Tag Archives: hotstorage12

MixApart: Decoupled Analytics for Shared Storage Systems

fedweek12_badge_125x125.pngMadalin Mihailescu, Gokul Soundararajan, and Cristiana Amza.

In this paper, we introduce MixApart, a scalable data processing framework for shared enterprise storage systems.

Data analytics and enterprise applications have very different storage functionality requirements. For this reason, enterprise deployments of data analytics are on a separate storage silo. This may generate additional costs and inefficiencies in data management, e.g., whenever data needs to be archived, copied, or migrated across silos. We introduce MixApart, a scalable data processing framework for shared enterprise storage systems. With MixApart, a single consolidated storage back-end manages enterprise data and services all types of workloads, thereby lowering hardware costs and simplifying data management. In addition, MixApart enables the local storage performance required by analytics through an integrated data caching and scheduling solution. Our preliminary evaluation shows that MixApart can be 45% faster than the traditional ingest-then-compute workflow used in enterprise IT analytics, while requiring one third of storage capacity when compared to HDFS.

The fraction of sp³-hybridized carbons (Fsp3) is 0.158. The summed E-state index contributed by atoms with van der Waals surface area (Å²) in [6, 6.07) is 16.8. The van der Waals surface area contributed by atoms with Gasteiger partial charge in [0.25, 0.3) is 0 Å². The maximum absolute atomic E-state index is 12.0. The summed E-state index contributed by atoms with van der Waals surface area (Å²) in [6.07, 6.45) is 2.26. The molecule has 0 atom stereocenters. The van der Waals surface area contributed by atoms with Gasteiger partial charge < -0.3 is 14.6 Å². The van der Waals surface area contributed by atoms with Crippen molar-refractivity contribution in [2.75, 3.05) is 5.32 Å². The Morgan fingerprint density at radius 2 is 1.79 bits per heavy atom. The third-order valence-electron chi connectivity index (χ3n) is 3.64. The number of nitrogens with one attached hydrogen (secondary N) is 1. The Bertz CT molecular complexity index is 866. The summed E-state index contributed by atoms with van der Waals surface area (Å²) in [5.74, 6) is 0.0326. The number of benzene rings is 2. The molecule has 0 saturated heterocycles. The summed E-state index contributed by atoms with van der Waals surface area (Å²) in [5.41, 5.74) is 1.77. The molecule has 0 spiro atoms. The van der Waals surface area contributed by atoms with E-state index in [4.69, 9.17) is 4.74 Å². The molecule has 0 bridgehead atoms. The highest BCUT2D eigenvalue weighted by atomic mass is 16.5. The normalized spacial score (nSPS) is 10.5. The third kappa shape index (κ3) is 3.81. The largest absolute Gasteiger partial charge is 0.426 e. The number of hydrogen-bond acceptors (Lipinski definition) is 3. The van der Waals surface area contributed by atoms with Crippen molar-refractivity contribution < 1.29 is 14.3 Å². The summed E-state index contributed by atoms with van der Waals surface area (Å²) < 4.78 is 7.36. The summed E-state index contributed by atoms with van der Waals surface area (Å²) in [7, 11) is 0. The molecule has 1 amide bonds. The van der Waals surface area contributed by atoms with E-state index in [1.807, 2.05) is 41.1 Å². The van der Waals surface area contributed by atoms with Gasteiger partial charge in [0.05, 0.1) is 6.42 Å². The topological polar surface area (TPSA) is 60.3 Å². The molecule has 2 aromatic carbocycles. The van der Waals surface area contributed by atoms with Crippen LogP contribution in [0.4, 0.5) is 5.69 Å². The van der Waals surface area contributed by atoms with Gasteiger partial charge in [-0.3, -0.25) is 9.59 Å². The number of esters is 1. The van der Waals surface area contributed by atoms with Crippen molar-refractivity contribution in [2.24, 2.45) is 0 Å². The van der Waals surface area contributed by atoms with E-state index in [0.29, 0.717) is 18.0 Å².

In Proceedings of the USENIX Workshop on Hot Topics in Storage and File Systems 2012 (HotStorage ’12)

Resources

mixapart-hotstorage12.pdf

Analyzing Compute vs. Storage Tradeoff for Video-aware Storage Efficiency

fedweek12_badge_125x125.pngAtish Kathpal, Mandar Kulkarni, and Ajay Bakre.

In this paper, we develop cost metrics that allow us to compare storage vs. compute costs and suggest when a transcoding on-the-fly solution can be cost-effective.

Video content is quite unique from its storage footprint perspective. In a video distribution environment, a master video file needs to be transcoded into different resolutions, bitrates, codecs and containers to enable distribution to a wide variety of devices and media players over different kinds of networks. Our experiments show that when 8 master videos are transcoded into most popular 376 formats (derived from 8 resolutions and 6 containers), transcoded versions occupy 8 times more storage than the master video. One major challenge with efficiently storing such content is that traditional de-duplication algorithms cannot detect significant duplication between any 2 versions. Transcoding on-the-fly is a technique in which a distribution copy is created only when requested by a user. This technique saves storage but at the expense of extra compute cost and latency resulting from transcoding after a user request is received. In this paper we develop cost metrics that allow us to compare storage vs. compute costs and suggest when a transcoding on-the-fly solution can be cost effective. We also analyze how such a solution can be deployed in a practical storage system using access pattern information or a variant of ski-rent [1] online algorithm when such information is not available.

In Proceedings of the USENIX Workshop on Hot Topics in Storage and File Systems 2012 (HotStorage ’12)

Resources

efficiency-hotstorage12.pdf